When beset on all sides by the ghoulish specter of Juan Soto in a St. Louis Cardinals jersey for the next decade, I’ll take any scraps I can get that suggest my nightmare will not come to pass.
At last check, there were at least some anonymous executives who believed that the Cardinals were the frontrunners in the Soto sweepstakes. But they are not the only anonymous executives chiming in!
Over at MLB.com, Mark Feinsand polled 17 MLB execs about the Soto situation, and that group had a much different take. Nearly half viewed the San Diego Padres and Los Angeles Dodgers as among the favorites to land Soto. Each exec could pick up to three teams as the favorite, and no team besides those two received more than three votes – and that group was huge, including not only the Cardinals, but also the Mariners, Mets, Rays, and Yankees. The Giants got two votes. The Blue Jays, Brewers, Rangers, Red Sox, and – yes – the Cubs all got one vote.
To put it another way, just three of 17 execs thought the Cardinals were definitely among the top three favorites for Soto. Not exactly a lot of confidence there. I’m encouraged!
On the flip side, the fact that there was so little consensus overall – I mean, fewer than half even had the Padres among their top three, and that was the MOST votes – suggests this is still a huge mystery to the baseball world.
That, in turn, is probably a huge reasons we’ve seen such a slow trade market in the week after the draft. So many teams are held up by the Soto decision, directly, or by the expected related fallout. No team that has ANY shot at Soto is going to pull the trigger on another deal of import until they know for sure they’re not getting Soto. And then if you’re a separate team that is waiting on that first team to decide on some other deal, you are also held up, even if you weren’t involved at all on Soto. So on. So forth. You get the idea.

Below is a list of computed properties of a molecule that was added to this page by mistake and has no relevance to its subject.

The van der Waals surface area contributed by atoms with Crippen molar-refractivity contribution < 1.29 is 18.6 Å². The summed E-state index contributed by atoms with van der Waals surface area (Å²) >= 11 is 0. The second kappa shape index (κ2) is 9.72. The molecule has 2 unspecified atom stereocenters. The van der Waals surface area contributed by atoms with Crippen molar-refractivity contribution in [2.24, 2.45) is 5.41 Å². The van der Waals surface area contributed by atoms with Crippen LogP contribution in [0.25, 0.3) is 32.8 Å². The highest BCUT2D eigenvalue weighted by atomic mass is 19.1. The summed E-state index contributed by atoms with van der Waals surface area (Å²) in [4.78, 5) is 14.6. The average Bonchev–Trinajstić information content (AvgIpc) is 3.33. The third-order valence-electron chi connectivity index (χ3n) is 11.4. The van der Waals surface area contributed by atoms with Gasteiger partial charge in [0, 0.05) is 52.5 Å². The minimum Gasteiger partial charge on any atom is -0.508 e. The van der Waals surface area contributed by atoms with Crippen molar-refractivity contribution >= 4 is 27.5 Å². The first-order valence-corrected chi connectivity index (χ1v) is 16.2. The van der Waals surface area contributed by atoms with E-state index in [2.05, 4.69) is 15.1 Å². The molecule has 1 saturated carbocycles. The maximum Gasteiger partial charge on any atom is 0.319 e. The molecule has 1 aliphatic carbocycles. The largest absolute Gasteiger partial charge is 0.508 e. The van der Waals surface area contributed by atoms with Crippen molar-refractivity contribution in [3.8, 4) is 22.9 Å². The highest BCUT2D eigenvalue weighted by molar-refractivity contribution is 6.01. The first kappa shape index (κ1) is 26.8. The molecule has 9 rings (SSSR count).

OK, so when will the market get clarity on Soto? Soon, right? Ehhh … only eight of the 17 polled execs even predicted that Soto would be traded at all. It’s possible this thing lasts right up to the deadline, in which case other teams will either just have to suck it up and jump earlier on some other move than they want to, or will have to have frantic phone calls of alternative routes in the final hour on Tuesday.
For my part, since I do not expect the Cubs to be in on Soto right now – right or wrong, I think the “buyers” of the market will value his 2.5 years of control so much higher than the Cubs would value just two years – I am hoping beyond hope that Soto isn’t traded by this deadline. Then, there’s at least a tiny chance that the Cubs could be more seriously involved come November. There’s also the side benefit of slightly raising the value of the pieces the Cubs are trading this deadline, since no buyer lands Soto.
Reading the MLB.com piece, you get the sense that the executives are all still really in the dark about what’s going to happen. Clearly, this has been an exceedingly secretive process, which is kinda shocking given the number of people who would necessarily have to be involved.
Moreover, the vibe that he might not get traded at all this deadline definitely permeates the polling and the quotes in the piece. Sure, it’s just 17 anonymous execs who clearly don’t have a lot of inside dish, but they know more about the market machinations than we do. Maybe Soto really isn’t going to be traded? Which, by the way, WOULD have been our default assumption just two weeks ago! Because obviously!
(As an aside, since we’re talking about Soto and various favorites: if the Padres are going to land Soto, many will expect to see them, in conjunction with that trade, trying to bring in a third team to absorb a contract they want to dump (i.e., the Eric Hosmer prospect trade). The tricky thing there: we have long wanted to see the Cubs take on Hosmer so they could “buy” a top prospect from the Padres, but if the Padres are acquiring Soto, that’s gonna cost them just about every “top” prospect they have. I wonder if acquiring Soto will be its own special thing, and ownership will decide THIS is the ONE reason they would be willing to go over the luxury tax in consecutive years.
In other words, I would not assume that just because the Padres land Soto that they have to dump money elsewhere. I would obviously love them to have to! But I’m not so sure Soto isn’t just this singular opportunity that throws everything else to the wind.)